% fortune -ae paul murphy

About the Yahoo deal

I've had perhaps a dozen emails over the last several days asking what I think of Microsoft's offer to buy out Yahoo's shareholders.

So here's what I think - first on motivation and prospects.

Some mergers are defensive, some are driven by competitive opportunity, and others largely by management egos and investment bankers hooking for commissions. This seems to be one of the latter: Yahoo was over valued relative to its earnings potential before the deal, and Microsoft's 62% premium over the penultimate closing price seems absurdly over the top.

What I imagine (note "imagine" not "know") happened is that the change in Bill Gate's role at Microsoft gave some of the other senior players the opportunity to commit their supporters by ramming through a deal last researched sometime in September or October of 2007 - i.e. before what I think of as the "Soros dip" hit the market.

Next, on execution: I don't think Microsoft management can improve on Yahoo management - and I don't see any serious synergies with MSN either. Basically, Microsoft has two choices here: let existing management run the company in competition with MSN and Google, or try to make something new by merging Yahoo and MSN. Either way it's a guaranteed loser: if they don't try for merger synergies internal opposition will coalesce around that premium and the people behind the deal will eventually lose. If, however, they do try to create synergies from essentially nothing -the cost of running MSN is trivial relative to that $26 billion cash premium, I think the people involved will fight each other into the ground - pretty much the way the Compaq and HP people fought each other and in that process destroyed HP's entire pre-merger market value.

And, finally, on the relationship to Google. A lot of people are playing this as some kind of Microsoft response to google's growing market control. If so, it's a very uninformed and unthought through response.

Google is tremendously vulnerable - but not to Yahoo or MSN because its customer model is very different from theirs. People use MSN because it's a link to Microsoft, and they originally used Yahoo instead of Altavista because Yahoo offered classification based search instead of text search. Since then google blew Altavista away by offering a superior text search interface and Yahoo moved toward portal services and away from its original classification based search. As a result Yahoo's revenues are reasonably predictable - and it's a $20 share that's probably worth around $18 on the basis of its expected revenue flows.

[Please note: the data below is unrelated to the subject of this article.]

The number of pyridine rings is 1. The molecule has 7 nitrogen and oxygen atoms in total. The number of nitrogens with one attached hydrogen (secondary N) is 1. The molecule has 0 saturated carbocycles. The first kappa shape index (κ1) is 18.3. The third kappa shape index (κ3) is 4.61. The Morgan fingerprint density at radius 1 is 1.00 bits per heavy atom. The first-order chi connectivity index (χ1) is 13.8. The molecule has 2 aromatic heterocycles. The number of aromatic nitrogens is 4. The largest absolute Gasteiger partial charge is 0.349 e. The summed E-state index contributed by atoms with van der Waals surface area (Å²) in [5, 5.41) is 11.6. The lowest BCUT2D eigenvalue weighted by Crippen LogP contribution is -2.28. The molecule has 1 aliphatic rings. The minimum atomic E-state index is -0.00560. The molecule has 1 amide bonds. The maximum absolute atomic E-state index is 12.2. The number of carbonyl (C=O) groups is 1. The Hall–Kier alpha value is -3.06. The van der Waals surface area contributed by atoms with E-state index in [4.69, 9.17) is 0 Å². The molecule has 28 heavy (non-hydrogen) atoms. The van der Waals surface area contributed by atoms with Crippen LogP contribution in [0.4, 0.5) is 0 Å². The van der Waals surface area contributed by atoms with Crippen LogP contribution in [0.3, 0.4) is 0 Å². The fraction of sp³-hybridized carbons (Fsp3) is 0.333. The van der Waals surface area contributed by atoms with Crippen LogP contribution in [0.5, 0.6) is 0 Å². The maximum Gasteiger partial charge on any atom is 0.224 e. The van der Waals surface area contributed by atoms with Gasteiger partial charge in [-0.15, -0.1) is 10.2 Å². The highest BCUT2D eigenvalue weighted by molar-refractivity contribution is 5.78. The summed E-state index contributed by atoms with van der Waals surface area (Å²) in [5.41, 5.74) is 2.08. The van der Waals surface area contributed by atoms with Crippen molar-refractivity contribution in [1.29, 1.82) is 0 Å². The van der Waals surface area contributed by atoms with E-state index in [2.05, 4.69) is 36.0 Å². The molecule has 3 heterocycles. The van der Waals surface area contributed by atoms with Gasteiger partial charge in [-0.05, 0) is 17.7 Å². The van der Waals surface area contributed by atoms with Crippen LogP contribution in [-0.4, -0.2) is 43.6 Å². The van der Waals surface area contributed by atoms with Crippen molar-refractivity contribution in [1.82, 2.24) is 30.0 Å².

Google, on the other hand, is almost totally dependent on its search engine's popularity - the data center stuff they're building isn't ready yet and certainly hasn't attracted its intended markets. Thus the reason I call it a $20 share when it's selling at well over $500 is just that I'm discounting its future revenues to account for the risk that someone starts up a better search engine - and simply takes away google's eyeballs before their time share services can take over as a revenue driver.

It wouldn't be hard - Sun's new ROCK gear will be available soon and offer the ability to handle half a million concurrent search requests on two billion documents - in memory and far faster than google's Linux grids can do it. More importantly, things that are hard for google to do precisely because of its distributed infrastructure -things like using reader credibility to assess search result credibility- will be easy to do on Rock. Basically google is a ballooning bet on the one thing we know never happens in this industry: stability - and because Yahoo isn't, this is either the dumbest anti-google strategy ever devised, or not an anti-google strategy at all.

So, bottom line? I think the best thing Microsoft's board could do is find a legal way to get out with minimal losses - and the most likely thing they'll do is destroy every cent of market value they're putting into Yahoo in an ego driven attempt to merge MSN into it.

Paul Murphy wrote and published The Unix Guide to Defenestration. Murphy is a 25-year veteran of the I.T. consulting industry, specializing in Unix and Unix-related management issues. of all of Yahoo's market value